Frida & Diego & Natalia & Leon: Rare home movie footage from 1938 of the two couples in Coyocoán, Mexico:

Posted by Kimberly J. Bright | Leave a comment
Frida Kahlo’s wardrobe now on display
10:40 am


Frida Kahlo

Kahlo with husband, Diego Rivera
Unfortunately though, not anywhere near me.

Frida Kahlo’s clothes were recently curated at her home (now a museum) in Mexico City. While Frida’s traditional dresses, which defied the modern European fashions of the time, are the obvious draw, it would be just as fascinating to see the elements of her wardrobe that functioned as a part of her disability.

The artist’s ornately decorated prosthetic leg will be on display, though I believe her beautifully-painted torso casts are in separate collections.
Frida's Cast
Plaster Corset With A Hammer And Sickle (An Unborn Baby)

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Gallery of Lost Art: A century of vanished work by the likes of Freud, Kahlo & Duchamp

It is strange to think that some the most important works of art from the past 100 years have been lost, erased, destroyed, stolen, censored, or allowed to rot, and can now no longer be seen.

The Gallery of Lost Art is a virtual exhibition that reconstructs the stories behind the disappearances of some of the world’s best known and influential works of art. It’s the biggest virtual exhibition of its kind, and is curated by Jennifer Mundy, and is produced by the Tate in association with Channel 4 television. The virtual Gallery has been beautifully designed by digital studio ISO, and the site will be kept live for 12 months, before it is lost.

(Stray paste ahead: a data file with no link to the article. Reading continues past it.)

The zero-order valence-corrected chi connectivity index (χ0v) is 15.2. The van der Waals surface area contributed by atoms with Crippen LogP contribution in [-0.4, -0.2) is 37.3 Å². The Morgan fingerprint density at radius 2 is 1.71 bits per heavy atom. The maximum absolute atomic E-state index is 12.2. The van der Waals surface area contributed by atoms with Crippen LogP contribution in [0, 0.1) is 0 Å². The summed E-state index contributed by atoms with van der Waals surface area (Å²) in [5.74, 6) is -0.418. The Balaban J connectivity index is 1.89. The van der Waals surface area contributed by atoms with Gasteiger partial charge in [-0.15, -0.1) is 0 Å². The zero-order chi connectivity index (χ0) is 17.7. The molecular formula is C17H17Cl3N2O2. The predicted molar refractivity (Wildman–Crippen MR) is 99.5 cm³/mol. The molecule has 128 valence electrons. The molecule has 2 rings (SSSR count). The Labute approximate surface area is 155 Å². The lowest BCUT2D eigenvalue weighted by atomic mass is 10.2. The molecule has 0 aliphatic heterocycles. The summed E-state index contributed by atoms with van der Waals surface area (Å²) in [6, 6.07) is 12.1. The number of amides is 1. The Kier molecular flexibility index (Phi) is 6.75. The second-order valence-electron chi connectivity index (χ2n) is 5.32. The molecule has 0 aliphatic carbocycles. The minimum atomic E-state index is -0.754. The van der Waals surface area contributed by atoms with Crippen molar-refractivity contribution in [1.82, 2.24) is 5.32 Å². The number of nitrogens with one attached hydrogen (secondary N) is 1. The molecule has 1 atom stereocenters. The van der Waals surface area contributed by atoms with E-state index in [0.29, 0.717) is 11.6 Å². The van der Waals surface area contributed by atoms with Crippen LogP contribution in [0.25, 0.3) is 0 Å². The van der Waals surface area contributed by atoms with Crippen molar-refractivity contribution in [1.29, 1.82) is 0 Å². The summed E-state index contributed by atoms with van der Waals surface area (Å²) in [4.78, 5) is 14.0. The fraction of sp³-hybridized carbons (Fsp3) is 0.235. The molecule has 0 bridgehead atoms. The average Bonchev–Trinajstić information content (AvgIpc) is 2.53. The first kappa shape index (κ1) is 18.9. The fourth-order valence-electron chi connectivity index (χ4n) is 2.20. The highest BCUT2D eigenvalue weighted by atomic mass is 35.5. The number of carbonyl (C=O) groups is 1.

Amongst those currently on exhibition at the Gallery of Lost Art are:

Lucian Freud Portrait of Francis Bacon (1952)

This small painting was stolen in at exhibition in Germany on May 27th, 1988. It is considered one of Freud’s best early works, and although there was a police investigation and a hefty reward (300,000DM) the portrait has never been recovered.
Tracey Emin: Everyone I have Ever Slept With 1963-1995

Made in 1995, when Tracey Emin was still relatively unknown, Everyone I Have Ever Slept With 1963-1995 is a tent covered with the names of all the people Emin had slept with, including lovers, friends, family members and foetus 1, foetus 2. Inspired by an exhibition of Tibetan nomadic culture, which included examples of their tents, which are used by Tibetan monks for meditation, Everyone I Have Ever Slept With 1963-1995 made Emin an over-night sensation and one of the most controversial artists working in Britain at that time. The work was bought by Charles Saatchi, who kept it (along with hundreds of other art works), in a warehouse in London’s east end. In 2004, a fire destroyed this warehouse and most of Saatchi’s collection - including 40 paintings by Patrick Heron.

The Gallery of Lost Art - see the exhibition here, before it is gone.
More Lost Art from Kahlo, Sutherland and Duchamp, after the jump…

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Frida Kahlo as Patti Smith (or vice versa?)
12:03 pm


Patti Smith
Frida Kahlo

I’m not entirely sure what the Angry Lambie website (NSFW) is all about, but it sure looks like they’re big Frida Kahlo fans.

Here’s the only thing the site says regarding the manipulated images:

Frida Kahlo nudes created in Photoshop (except for the drawings which are authentic)

If you didn’t get it the first time, it’s a NSFW link

Image via The World’s Best Ever

Posted by Tara McGinley | Leave a comment